• Clear coffee cup (I found mine at the Dollar Tree)
  • White scrap paper (5.5″ x 8″ approximately)
  • Permanent marker (I used black)
  • Paint set with appropriate colors (I got mine from the Dollar Tree with red, blue, green, yellow, black, brown and white)
  • Paint brush
  • Mod Podge (Dishwasher safe)
  • Pencil

First, take the paper and put it inside the cup and press it against the side where you want to put the image (consider which hand your user will drink with if you want to do a face design). Mark the edges of your coffee cup ‘canvas’ (aka the design area of the cup) on the paper so you know how big to make your design. Then, draw your design (cat face, deer face, etc.) within that area of the paper. I looked at a couple of different photos for mine and did some editing to my drawing before I was ready to put it onto the cup. Once you’re happy with the design, put the paper back into the cup with the design pressed against your ‘canvas’ side and trace the design onto the cup using the permanent marker.

Once your design is on, you want to paint. I had two different colors to do – white and pink, so I used my batch assembly approach and drew on all of my cups, then painted all the cups with white and then the pink paint (which was a blend). You may have to do a couple of coats of paint to get the desired opaque. Once your paint is FULLY dry (I did this over 2 days, I think) go over any areas with your permanent marker, as needed.

The final step is to Mod Podge over the whole area. I used my clear dishwasher safe Mod Podge from my Photo Coasters post. You want to apply 2-3 coats of Mod Podge so that your user doesn’t have to worry about throwing the cup in the dishwasher (because NOBODY likes hand wash only items).


Photo Coasters

This is a classic craft that you can find a lot of places and one that I find works great in a pinch, especially around the holidays. It’s very simple to put together and requires cheap and easy to find materials, some of which you probably already have in your craft room/area/toolkit.


  • Mod Podge – I like to use the dishwasher safe Mod Podge for this one so I can wipe down the coasters without worrying; it looks pricey, but I’ve had the same bottle for 10+ projects and still have about half a bottle left!
  • Plain white 4″x4″ tiles – I usually go to Home Depot to get mine – they run about $0.20 -$0.40/tile, so a decent size set of coasters is still super cost effective
  • Cork – I like to line the tiles in a cork bottom to protect whatever your coasters may be sitting on; this cork has a nice grid backing which makes cutting perfect and consistent squares a cinch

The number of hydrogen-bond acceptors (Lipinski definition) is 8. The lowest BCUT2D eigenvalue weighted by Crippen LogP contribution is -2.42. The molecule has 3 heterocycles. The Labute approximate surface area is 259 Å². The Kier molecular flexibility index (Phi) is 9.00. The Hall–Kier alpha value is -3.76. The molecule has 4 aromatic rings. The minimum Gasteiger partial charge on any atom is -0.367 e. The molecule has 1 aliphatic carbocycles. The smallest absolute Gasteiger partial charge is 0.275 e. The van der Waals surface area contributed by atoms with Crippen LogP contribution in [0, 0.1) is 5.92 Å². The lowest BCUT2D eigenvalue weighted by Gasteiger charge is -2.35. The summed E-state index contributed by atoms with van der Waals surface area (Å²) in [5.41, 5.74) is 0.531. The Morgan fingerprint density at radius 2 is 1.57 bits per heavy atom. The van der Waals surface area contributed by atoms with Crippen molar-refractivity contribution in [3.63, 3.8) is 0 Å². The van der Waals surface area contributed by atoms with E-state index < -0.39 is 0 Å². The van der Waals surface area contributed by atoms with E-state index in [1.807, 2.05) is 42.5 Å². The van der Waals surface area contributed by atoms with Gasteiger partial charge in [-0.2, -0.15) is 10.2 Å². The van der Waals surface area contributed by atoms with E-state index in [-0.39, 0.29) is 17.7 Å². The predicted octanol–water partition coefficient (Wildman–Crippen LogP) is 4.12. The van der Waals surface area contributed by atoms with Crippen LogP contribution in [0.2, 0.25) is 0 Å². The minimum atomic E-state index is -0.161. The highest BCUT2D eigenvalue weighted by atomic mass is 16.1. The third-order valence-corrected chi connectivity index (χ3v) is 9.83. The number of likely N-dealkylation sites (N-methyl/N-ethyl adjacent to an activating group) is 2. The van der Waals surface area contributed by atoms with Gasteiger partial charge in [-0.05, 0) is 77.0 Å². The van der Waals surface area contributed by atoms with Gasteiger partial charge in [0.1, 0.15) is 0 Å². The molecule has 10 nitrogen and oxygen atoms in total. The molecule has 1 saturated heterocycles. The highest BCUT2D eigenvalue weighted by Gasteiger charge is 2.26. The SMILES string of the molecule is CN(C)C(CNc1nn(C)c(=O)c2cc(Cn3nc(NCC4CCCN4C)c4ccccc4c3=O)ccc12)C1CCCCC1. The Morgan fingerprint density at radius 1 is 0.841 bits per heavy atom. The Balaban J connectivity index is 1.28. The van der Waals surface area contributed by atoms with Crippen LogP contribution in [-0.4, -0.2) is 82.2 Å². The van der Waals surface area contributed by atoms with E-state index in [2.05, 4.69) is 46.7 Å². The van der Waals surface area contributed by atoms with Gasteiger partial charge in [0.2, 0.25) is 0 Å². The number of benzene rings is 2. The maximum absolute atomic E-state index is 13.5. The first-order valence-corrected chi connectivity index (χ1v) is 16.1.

• Printed photos cut to 4″ x 4″ – I’ve found that the online ordering at Target is the easiest/cheapest/quickest when I’m using photos from my phone
  • Hot glue & gun
  • Alcohol and paper towel/cotton ball/equivalent

First things first – you need to choose your photos. This will determine the number of coasters you want to make and therefore the amount of supplies you need for the rest of the project. I like to gift coasters in sets of 4, but I have actually done a gift set of 5 (it was photos of the couples in one family). I have a set of 8 coasters because my dining table has 8 seats. Anyhow, my point is – you can do whatever you want – just determine that up front. When you’re choosing photos, make sure you consider the amount you will have to crop the photo. When you print at somewhere like Target, your photos will come out as 4″x6″, so you’ll need to crop out 2″ from the longer side. This is especially important for photos with faces – you don’t want to have to crop out a forehead or chin.

Once you have your cropped photos and other materials, the first thing to start with is the cork bottom. Use the grid lines on the paper backing to cut out the appropriate size square to cover the bottom of the tile, leaving a little bit of room around the edges so it doesn’t overlap the sides. You should cut one cork square for each tile. Once all your cork is cut, then you want to start applying. Flip all the tiles over and use your hot glue and gun to apply the cork to the bottom. Don’t forget to remove the paper backing to reveal the sticky side of the cork. The hot glue acts as an extra bond to ensure the cork doesn’t come loose, especially since the bottom of the tile isn’t smooth.back of coaster.jpg

**Note, I can’t stress enough how batch working is the way to go when doing crafts, especially when you have repetitive actions like cutting out a certain number of the same thing and applying a step to multiples. This type of organization will save you time and stress and will also ensure your creations are made consistently.

Once all your cork bottoms have dried, flip your tiles and use your alcohol and paper towel/cotton ball/equivalent to clean the top of the tile. Rubbing alcohol is fine – you really just need to remove any oil / hair / finger grease from the area where you’ll be applying the Mod Podge, which is the whole top of the tile. Once you’ve alcohol’d all tiles, apply a thin layer of Mod Podge to each and place your pictures on each. I like to use a tissue or equivalent to place between the picture and my fingers so I can press down the whole area of the photo without leaving a bunch of fingerprints. Just be careful not to get the tissue stuck to the Mod Podge! Allow your Mod Podge layer to dry for a few hours and your picture to set into place. Apply 1-2 additional thin layers of Mod Podge to the photo and tile, allowing each layer to dry in between. When you’re applying, it may look streaky. Don’t worry – Mod Podge dries pretty clearly, so you won’t see this. It’s probably a good idea to use uniform straight rows, but you won’t notice them in the end.